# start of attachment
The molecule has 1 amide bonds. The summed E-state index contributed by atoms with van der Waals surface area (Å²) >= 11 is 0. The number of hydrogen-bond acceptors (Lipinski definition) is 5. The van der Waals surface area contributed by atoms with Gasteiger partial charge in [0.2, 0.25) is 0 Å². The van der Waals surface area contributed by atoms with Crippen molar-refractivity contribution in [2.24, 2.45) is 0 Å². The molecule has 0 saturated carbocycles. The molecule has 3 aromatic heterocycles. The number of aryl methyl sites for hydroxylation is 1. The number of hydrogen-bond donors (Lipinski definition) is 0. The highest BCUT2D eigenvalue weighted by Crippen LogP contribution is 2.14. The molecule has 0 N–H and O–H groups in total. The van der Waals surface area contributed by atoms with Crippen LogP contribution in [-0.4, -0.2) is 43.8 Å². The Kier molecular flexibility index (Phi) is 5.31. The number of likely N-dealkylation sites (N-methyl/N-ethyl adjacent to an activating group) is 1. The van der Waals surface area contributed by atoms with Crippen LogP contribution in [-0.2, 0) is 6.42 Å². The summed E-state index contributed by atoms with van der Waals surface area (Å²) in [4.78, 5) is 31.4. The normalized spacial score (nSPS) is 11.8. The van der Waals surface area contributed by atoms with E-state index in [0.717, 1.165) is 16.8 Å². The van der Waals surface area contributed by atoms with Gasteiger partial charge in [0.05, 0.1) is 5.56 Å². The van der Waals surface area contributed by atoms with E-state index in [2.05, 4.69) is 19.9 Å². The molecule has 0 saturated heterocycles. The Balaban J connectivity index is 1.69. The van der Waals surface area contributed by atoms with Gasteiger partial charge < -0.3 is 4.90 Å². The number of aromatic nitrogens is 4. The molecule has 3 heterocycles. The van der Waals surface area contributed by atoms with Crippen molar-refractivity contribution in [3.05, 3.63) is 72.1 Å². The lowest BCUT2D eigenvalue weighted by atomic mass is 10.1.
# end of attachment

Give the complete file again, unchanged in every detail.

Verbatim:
The molecule has 1 amide bonds. The summed E-state index contributed by atoms with van der Waals surface area (Å²) >= 11 is 0. The number of hydrogen-bond acceptors (Lipinski definition) is 5. The van der Waals surface area contributed by atoms with Gasteiger partial charge in [0.2, 0.25) is 0 Å². The van der Waals surface area contributed by atoms with Crippen molar-refractivity contribution in [2.24, 2.45) is 0 Å². The molecule has 0 saturated carbocycles. The molecule has 3 aromatic heterocycles. The number of aryl methyl sites for hydroxylation is 1. The number of hydrogen-bond donors (Lipinski definition) is 0. The highest BCUT2D eigenvalue weighted by Crippen LogP contribution is 2.14. The molecule has 0 N–H and O–H groups in total. The van der Waals surface area contributed by atoms with Crippen LogP contribution in [-0.4, -0.2) is 43.8 Å². The Kier molecular flexibility index (Phi) is 5.31. The number of likely N-dealkylation sites (N-methyl/N-ethyl adjacent to an activating group) is 1. The van der Waals surface area contributed by atoms with Crippen LogP contribution in [-0.2, 0) is 6.42 Å². The summed E-state index contributed by atoms with van der Waals surface area (Å²) in [4.78, 5) is 31.4. The normalized spacial score (nSPS) is 11.8. The van der Waals surface area contributed by atoms with E-state index in [0.717, 1.165) is 16.8 Å². The van der Waals surface area contributed by atoms with Gasteiger partial charge in [0.05, 0.1) is 5.56 Å². The van der Waals surface area contributed by atoms with E-state index in [2.05, 4.69) is 19.9 Å². The molecule has 0 saturated heterocycles. The Balaban J connectivity index is 1.69. The van der Waals surface area contributed by atoms with Gasteiger partial charge < -0.3 is 4.90 Å². The number of aromatic nitrogens is 4. The molecule has 3 heterocycles. The van der Waals surface area contributed by atoms with Crippen molar-refractivity contribution in [3.05, 3.63) is 72.1 Å². The lowest BCUT2D eigenvalue weighted by atomic mass is 10.1.